Electronic system 500 further may include network interface(s) 580 to provide access to a network, such as a local area network. Network interface(s) 580 may include, for example, a wireless network interface having antenna 585, which may represent one or more antenna(e). Network interface(s) 580 may further include a cable 590, which may represent one or more Ethernet cables, coaxial cables, and/or fiber optic cables. In one embodiment, network interface(s) 580 may provide access to a local area network, for example, by conforming to IEEE 802.11b and/or IEEE 802.11g standards, and/or the wireless network interface may provide access to a personal area network, for example, by conforming to Bluetooth standards. Other wireless network interfaces and/or protocols can also be supported. In addition to, or instead of, communication via wireless LAN standards, network interface(s) 580 may provide wireless communications using, for example, Time Division, Multiple Access (TDMA) protocols, Global System for Mobile Communications (GSM) protocols, Code Division, Multiple Access (CDMA) protocols, and/or any other type of wireless communications protocol.

Though not illustrated, it is understood that communication between the various devices (e.g., processor(s) 510, memory 520, ROM 530, storage device 540, display device 550, alphanumeric input device 560, cursor control 570 and network interface 580) via the bus 505 is governed by I/O interfaces of an embodiment as explained above to mitigate the propagation of errors by detecting, reporting, and flushing errors as they occur.

One skilled in the art will recognize the elegance of an embodiment in that it prevents error propagation through a PCI, PCI-X, or PCI Express bus.

Referenced by
Citing PatentFiling datePublication dateApplicantTitle
US7474623 *Oct 27, 2005Jan 6, 2009International Business Machines CorporationMethod of routing I/O adapter error messages in a multi-host environment
US7707465 *Jan 26, 2006Apr 27, 2010International Business Machines CorporationRouting of shared I/O fabric error messages in a multi-host environment to a master control root node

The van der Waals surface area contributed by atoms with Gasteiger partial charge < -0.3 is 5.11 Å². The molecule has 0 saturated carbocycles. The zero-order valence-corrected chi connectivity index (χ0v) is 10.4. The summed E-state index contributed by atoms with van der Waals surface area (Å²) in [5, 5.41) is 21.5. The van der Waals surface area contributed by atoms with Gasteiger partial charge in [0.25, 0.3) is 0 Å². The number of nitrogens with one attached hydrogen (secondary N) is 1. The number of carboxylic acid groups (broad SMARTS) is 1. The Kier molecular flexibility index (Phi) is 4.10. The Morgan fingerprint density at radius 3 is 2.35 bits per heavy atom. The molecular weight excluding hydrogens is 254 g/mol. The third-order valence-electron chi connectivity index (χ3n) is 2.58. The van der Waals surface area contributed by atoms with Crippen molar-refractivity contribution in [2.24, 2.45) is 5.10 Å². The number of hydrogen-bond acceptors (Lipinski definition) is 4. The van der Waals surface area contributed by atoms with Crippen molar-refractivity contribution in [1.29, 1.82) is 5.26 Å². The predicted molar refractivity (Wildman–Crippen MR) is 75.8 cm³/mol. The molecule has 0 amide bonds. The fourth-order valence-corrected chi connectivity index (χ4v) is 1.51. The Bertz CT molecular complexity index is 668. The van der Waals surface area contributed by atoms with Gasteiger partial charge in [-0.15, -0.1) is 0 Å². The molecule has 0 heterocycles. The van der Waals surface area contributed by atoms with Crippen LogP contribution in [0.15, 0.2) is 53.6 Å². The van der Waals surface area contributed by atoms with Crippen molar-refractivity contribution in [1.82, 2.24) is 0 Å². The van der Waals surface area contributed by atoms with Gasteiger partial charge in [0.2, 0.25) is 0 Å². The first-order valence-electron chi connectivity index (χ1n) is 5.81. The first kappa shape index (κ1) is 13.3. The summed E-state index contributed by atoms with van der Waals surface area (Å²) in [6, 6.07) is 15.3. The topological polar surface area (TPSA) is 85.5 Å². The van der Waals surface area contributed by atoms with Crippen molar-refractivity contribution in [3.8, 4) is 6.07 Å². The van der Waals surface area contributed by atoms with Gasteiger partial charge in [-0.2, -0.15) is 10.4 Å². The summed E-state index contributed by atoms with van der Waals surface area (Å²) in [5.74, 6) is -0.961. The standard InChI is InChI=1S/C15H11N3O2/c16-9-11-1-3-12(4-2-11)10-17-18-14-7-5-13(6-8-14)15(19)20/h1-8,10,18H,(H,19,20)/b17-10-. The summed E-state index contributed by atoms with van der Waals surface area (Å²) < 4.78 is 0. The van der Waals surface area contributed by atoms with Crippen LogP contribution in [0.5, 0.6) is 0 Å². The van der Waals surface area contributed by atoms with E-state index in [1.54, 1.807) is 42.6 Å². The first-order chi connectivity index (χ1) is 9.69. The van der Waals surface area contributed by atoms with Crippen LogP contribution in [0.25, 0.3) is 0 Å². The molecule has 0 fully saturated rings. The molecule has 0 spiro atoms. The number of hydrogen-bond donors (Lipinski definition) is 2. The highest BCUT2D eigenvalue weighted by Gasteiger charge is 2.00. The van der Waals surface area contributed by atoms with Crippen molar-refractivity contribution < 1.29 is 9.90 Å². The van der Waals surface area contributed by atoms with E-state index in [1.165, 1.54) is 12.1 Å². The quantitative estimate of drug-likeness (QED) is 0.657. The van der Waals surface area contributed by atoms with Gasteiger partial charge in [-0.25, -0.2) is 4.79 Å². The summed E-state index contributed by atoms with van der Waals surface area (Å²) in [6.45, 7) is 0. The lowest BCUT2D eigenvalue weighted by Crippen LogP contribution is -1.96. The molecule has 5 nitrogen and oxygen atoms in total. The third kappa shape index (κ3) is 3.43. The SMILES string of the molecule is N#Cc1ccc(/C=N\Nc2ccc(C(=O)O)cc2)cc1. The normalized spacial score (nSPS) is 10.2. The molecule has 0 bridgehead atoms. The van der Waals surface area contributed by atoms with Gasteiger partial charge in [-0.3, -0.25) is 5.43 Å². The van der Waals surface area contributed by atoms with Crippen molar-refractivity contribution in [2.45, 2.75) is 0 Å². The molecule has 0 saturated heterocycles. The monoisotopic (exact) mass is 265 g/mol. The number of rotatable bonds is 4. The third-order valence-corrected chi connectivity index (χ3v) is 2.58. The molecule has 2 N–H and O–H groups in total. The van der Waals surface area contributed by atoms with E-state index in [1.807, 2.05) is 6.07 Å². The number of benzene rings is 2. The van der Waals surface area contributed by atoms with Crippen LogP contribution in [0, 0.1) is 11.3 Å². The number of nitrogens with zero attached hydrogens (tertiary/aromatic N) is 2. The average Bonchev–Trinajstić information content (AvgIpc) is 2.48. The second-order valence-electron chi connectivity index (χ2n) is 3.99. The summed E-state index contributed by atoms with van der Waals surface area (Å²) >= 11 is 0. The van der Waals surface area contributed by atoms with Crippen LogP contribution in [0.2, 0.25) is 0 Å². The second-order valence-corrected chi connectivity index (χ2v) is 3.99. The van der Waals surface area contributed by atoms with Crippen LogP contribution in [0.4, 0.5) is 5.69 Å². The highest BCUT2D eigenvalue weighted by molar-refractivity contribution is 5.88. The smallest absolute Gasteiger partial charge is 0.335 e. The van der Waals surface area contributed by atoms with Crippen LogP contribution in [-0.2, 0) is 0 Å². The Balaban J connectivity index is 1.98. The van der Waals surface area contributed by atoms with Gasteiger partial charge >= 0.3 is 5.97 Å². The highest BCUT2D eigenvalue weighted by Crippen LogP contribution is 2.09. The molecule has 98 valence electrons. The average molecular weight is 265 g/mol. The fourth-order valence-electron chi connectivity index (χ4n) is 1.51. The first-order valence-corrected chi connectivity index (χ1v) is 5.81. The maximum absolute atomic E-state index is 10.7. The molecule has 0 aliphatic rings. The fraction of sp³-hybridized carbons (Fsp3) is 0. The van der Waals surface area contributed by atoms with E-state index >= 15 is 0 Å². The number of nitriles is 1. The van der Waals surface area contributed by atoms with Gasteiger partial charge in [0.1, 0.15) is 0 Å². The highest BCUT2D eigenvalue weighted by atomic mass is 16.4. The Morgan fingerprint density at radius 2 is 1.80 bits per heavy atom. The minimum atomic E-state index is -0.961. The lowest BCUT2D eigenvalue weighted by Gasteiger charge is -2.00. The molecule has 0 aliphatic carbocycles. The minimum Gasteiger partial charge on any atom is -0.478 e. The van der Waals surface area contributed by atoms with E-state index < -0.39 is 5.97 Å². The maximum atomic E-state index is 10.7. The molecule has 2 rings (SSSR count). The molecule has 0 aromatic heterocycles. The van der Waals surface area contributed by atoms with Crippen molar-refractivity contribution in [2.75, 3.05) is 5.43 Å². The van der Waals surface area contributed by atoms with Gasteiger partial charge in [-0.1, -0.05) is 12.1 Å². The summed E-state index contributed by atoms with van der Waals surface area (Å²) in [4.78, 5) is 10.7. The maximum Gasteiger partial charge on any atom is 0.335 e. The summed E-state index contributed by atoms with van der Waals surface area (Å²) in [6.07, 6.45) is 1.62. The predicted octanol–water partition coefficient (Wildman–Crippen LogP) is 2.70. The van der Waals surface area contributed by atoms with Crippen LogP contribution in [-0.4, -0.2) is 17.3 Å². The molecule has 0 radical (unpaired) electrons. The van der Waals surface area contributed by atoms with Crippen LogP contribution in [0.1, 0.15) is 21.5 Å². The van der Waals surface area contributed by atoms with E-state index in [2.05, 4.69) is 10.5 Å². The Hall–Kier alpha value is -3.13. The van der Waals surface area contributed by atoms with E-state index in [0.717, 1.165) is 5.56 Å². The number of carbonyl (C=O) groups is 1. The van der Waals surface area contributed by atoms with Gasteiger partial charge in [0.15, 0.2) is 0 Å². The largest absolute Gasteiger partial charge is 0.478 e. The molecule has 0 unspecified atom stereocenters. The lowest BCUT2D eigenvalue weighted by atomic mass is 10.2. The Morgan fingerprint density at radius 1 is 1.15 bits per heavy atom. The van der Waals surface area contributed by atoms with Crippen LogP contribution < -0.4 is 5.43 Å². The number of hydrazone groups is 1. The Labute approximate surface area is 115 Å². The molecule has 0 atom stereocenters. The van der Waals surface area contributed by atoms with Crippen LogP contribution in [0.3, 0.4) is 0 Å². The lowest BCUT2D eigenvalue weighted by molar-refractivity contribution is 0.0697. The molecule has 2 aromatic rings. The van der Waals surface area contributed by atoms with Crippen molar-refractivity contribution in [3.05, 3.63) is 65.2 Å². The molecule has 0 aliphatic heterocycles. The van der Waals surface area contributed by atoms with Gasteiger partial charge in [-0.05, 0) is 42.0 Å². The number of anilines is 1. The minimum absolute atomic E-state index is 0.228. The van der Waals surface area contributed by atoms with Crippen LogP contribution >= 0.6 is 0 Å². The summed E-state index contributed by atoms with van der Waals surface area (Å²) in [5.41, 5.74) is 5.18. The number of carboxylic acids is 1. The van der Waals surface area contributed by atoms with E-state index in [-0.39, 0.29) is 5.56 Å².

US7889667 *Jun 6, 2008Feb 15, 2011International Business Machines CorporationMethod of routing I/O adapter error messages in a multi-host environment
US7930598Jan 19, 2009Apr 19, 2011International Business Machines CorporationBroadcast of shared I/O fabric error messages in a multi-host environment to all affected root nodes
US7937518Dec 22, 2008May 3, 2011International Business Machines CorporationMethod, apparatus, and computer usable program code for migrating virtual adapters from source physical adapters to destination physical adapters
US8055934Jun 22, 2010Nov 8, 2011International Business Machines CorporationError routing in a multi-root communication fabric
US8156493 *Apr 12, 2006Apr 10, 2012The Mathworks, Inc.Exception handling in a concurrent computing process
US8209419Jul 19, 2007Jun 26, 2012The Mathworks, Inc.Exception handling in a concurrent computing process
US8782461Sep 24, 2010Jul 15, 2014Intel CorporationMethod and system of live error recovery
WO2012040658A1 *Sep 23, 2011Mar 29, 2012Intel CorporationMethod and system of live error recovery
WO2014105768A1 *Dec 21, 2013Jul 3, 2014Intel CorporationLive error recovery
Classifications
U.S. Classification710/263, 714/E11.025, 714/E11.023
International ClassificationG06F13/24
Cooperative ClassificationG06F11/0793, G06F11/0745, G06F11/0766
European ClassificationG06F11/07P1K, G06F11/07P4, G06F11/07P10
Legal Events
DateCodeEventDescription
Jul 18, 2005ASAssignment
Owner name: INTEL CORPORATION, CALIFORNIA
Free format text: ASSIGNMENT OF ASSIGNORS INTEREST;ASSIGNORS:DIPLACIDO, BRUNO;MURRAY, JOSEPH;LAU, VICTOR;AND OTHERS;REEL/FRAME:016779/0619;SIGNING DATES FROM 20050712 TO 20050714